Hillary Clinton has told some doozies in her time. Some of her bigger lies — those surrounding what she as secretary of state initially claimed to be the root cause of the attack on the consulate in Benghazi and her private email server — need no introduction.
Besides, they are different both quantitatively and qualitatively from her most recent prevarication. Which is what makes it so troubling.
The lie was told on Tuesday, during a press avail on the Zika virus, which Clinton claimed she first heard about from her daughter, Chelsea, who had been “following the data.”
That part may well be true. What wasn’t was her claim that Chelsea holds a PhD in public health.
Here’s where the lie gets bizarre. Although Chelsea Clinton doesn’t have a doctorate in public health, she does have a master’s degree in that field. If Hillary was seeking to establish her daughter’s bona fides as an authority on the subject, why not simply mention that or she has an advanced degree?
In short, the lie serves no purpose. It wasn’t designed to protect the Democratic nominee from scandal, which was the motivation for some of her bigger “exaggerations.” It wasn’t intended to enhance her own credentials as a prospective world leader. Rather, it seems to have been a lie for the sake of lying.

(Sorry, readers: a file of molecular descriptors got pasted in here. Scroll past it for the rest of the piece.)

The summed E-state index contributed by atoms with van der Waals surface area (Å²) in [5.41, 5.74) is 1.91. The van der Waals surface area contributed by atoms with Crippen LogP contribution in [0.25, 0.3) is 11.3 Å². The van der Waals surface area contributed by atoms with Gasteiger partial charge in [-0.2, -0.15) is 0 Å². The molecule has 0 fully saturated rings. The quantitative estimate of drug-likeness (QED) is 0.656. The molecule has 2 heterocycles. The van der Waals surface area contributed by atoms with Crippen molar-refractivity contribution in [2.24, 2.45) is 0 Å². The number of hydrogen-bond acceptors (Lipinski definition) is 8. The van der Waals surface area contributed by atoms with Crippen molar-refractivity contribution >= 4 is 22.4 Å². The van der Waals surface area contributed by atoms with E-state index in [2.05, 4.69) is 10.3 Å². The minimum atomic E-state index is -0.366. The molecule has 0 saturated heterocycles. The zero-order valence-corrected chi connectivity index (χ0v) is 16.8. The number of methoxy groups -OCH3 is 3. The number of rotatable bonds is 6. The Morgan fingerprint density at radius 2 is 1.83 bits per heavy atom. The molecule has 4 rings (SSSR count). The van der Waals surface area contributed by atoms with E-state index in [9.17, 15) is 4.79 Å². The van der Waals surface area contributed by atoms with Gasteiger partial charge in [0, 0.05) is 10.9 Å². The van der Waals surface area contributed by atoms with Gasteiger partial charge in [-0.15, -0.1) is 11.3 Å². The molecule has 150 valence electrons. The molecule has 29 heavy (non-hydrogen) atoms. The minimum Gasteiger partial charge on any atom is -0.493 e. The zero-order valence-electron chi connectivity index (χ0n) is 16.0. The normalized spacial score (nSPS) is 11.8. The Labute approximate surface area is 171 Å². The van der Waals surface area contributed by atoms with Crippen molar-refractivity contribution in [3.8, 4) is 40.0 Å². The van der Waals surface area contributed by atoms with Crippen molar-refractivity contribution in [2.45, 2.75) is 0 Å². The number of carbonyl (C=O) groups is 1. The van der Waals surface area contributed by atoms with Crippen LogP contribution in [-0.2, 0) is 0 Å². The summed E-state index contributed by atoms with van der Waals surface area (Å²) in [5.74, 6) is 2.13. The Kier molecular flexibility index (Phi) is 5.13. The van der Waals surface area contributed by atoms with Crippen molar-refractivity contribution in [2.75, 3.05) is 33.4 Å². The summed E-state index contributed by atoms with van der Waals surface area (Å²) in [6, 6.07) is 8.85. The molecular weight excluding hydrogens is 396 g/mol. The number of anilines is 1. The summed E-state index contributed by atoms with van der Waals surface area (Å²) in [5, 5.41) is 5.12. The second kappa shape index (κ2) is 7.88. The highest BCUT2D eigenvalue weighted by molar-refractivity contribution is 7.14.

Psychologists have a name for this: compulsive lying:
A compulsive liar will resort to telling lies, regardless of the situation. Again, everyone lies from time to time (see when lovers lie), but for a compulsive liar, telling lies is routine. It becomes a habit — a way of life.
Simply put, for a compulsive liar, lying becomes second nature.
Not only do compulsive liars bend the truth about issues large and small, they take comfort in it. Lying feels right to a compulsive liar. Telling the truth, on the other hand, is difficult and uncomfortable.
If Clinton is willing to lie this easily, shouldn’t it be a source of concern to those eager to put her in charge of our nation’s affairs?